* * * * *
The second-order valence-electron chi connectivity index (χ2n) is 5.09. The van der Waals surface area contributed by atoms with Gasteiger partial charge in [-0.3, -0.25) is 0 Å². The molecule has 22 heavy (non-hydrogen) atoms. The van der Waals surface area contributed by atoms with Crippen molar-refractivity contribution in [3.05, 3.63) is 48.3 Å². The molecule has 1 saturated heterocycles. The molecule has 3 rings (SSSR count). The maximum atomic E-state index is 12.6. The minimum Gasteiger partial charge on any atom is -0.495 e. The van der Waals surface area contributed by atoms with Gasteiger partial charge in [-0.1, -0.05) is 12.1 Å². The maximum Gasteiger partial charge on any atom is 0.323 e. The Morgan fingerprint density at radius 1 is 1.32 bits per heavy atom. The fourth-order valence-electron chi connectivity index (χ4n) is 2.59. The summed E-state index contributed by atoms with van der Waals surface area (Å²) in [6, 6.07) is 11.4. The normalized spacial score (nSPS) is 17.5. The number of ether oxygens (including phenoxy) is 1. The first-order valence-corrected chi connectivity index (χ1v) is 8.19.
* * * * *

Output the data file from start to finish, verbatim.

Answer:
The second-order valence-electron chi connectivity index (χ2n) is 5.09. The van der Waals surface area contributed by atoms with Gasteiger partial charge in [-0.3, -0.25) is 0 Å². The molecule has 22 heavy (non-hydrogen) atoms. The van der Waals surface area contributed by atoms with Crippen molar-refractivity contribution in [3.05, 3.63) is 48.3 Å². The molecule has 1 saturated heterocycles. The molecule has 3 rings (SSSR count). The maximum atomic E-state index is 12.6. The minimum Gasteiger partial charge on any atom is -0.495 e. The van der Waals surface area contributed by atoms with Gasteiger partial charge in [-0.1, -0.05) is 12.1 Å². The maximum Gasteiger partial charge on any atom is 0.323 e. The Morgan fingerprint density at radius 1 is 1.32 bits per heavy atom. The fourth-order valence-electron chi connectivity index (χ4n) is 2.59. The summed E-state index contributed by atoms with van der Waals surface area (Å²) in [6, 6.07) is 11.4. The normalized spacial score (nSPS) is 17.5. The number of ether oxygens (including phenoxy) is 1. The first-order valence-corrected chi connectivity index (χ1v) is 8.19.